Testing Theories of American Politics: Elites, Interest Groups, and Average Citizens
Martin Gilens and Benjamin I. Page

Each of four theoretical traditions in the study of American politics—which can be characterized as theories of Majoritarian Electoral Democracy, Economic-Elite Domination, and two types of interest-group pluralism, Majoritarian Pluralism and Biased Pluralism—offers different predictions about which sets of actors have how much influence over public policy: average citizens; economic elites; and organized interest groups, mass-based or business-oriented.
A great deal of empirical research speaks to the policy influence of one or another set of actors, but until recently it has not been possible to test these contrasting theoretical predictions against each other within a single statistical model. We report on an effort to do so, using a unique data set that includes measures of the key variables for 1,779 policy issues.
Multivariate analysis indicates that economic elites and organized groups representing business interests have substantial independent impacts on U.S. government policy, while average citizens and mass-based interest groups have little or no independent influence. The results provide substantial support for theories of Economic-Elite Domination and for theories of Biased Pluralism, but not for theories of Majoritarian Electoral Democracy or Majoritarian Pluralism.

The last paragraph of their findings:

Despite the seemingly strong empirical support in previous studies for theories of majoritarian democracy, our analyses suggest that majorities of the American public actually have little influence over the policies our government adopts. Americans do enjoy many features central to democratic governance, such as regular elections, freedom of speech and association, and a wide-spread (if still contested) franchise. But we believe that if policymaking is dominated by powerful business organizations and a small number of affluent Americans, then America’s claims to being a democratic society are seriously threatened.

"...America’s claims to being a democratic society are seriously threatened."

I don't know if we will get another chance to change things if we wait for them to further consolidate their power. I especially believe that Hillary's court appointees will not be inclined to limit the power of money.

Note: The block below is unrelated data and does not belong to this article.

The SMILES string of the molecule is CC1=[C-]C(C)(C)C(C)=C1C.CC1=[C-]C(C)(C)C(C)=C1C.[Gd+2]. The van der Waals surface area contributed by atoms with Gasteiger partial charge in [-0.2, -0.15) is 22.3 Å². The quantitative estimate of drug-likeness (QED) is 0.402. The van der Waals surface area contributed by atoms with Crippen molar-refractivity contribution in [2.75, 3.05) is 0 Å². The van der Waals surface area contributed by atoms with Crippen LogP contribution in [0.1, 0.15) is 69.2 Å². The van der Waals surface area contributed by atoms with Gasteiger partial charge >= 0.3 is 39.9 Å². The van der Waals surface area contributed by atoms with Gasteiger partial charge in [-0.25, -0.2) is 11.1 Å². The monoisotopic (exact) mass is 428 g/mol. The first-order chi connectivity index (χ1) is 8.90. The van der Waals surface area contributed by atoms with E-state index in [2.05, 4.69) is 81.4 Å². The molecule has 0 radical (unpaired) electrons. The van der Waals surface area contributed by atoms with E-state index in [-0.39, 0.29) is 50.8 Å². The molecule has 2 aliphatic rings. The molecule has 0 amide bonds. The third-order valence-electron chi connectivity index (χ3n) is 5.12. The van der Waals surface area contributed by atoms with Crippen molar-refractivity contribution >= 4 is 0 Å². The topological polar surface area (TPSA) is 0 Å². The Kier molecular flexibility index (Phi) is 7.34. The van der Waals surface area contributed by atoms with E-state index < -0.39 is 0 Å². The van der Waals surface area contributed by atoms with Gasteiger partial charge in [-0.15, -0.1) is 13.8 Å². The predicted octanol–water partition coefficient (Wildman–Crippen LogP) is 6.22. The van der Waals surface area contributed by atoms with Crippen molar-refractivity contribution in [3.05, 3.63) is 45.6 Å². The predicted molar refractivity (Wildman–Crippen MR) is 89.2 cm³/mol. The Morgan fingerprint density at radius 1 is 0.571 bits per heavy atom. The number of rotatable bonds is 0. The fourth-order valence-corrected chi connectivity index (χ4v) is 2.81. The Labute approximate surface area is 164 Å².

Tag: Wealth Inequality

From Dan Ariely's blog:

Wealth Inequality in Motion.

I recently came across this video that some talented person made of a study I conducted on wealth inequality a few years back with Mike Norton. It does a great job covering the main findings regarding the differences between what Americans think the distribution of wealth is (somewhat even), what they would prefer (more even than socialist Sweden), and how wealth is actually distributed (the bottom 40% of Americans possessing less than 0.3% of total wealth, the top 20% possessing 84%). The graphs, and a longer explanation, are also available here.

The only thing I wish he emphasized a little more is how similar the results were for Democrats and Republicans, which I found very hopeful. Even with all the ideological polarization in Washington, the moment we ask the question of ideal wealth distribution in a general and less self-interested way, we seem to be a country that cares a lot about each other.

Building a Better America—One Wealth Quintile at a Time

by Michael I. Norton and Dan Ariely


Disagreements about the optimal level of wealth inequality underlie policy debates ranging from taxation to welfare. We attempt to insert the desires of "regular" Americans into these debates, by asking a nationally representative online panel to estimate the current distribution of wealth in the United States and to "build a better America" by constructing distributions with their ideal level of inequality. First, respondents dramatically underestimated the current level of wealth inequality. Second, respondents constructed ideal wealth distributions that were far more equitable than even their erroneously low estimates of the actual distribution. Most important from a policy perspective, we observed a surprising level of consensus: All demographic groups—even those not usually associated with wealth redistribution such as Republicans and the wealthy—desired a more equal distribution of wealth than the status quo.

Go to this link to download the original paper:

Can Hillary defeat Kasich?

His star is rising and I don't think she would be able to defeat him.

I think Bernie would completely trash him.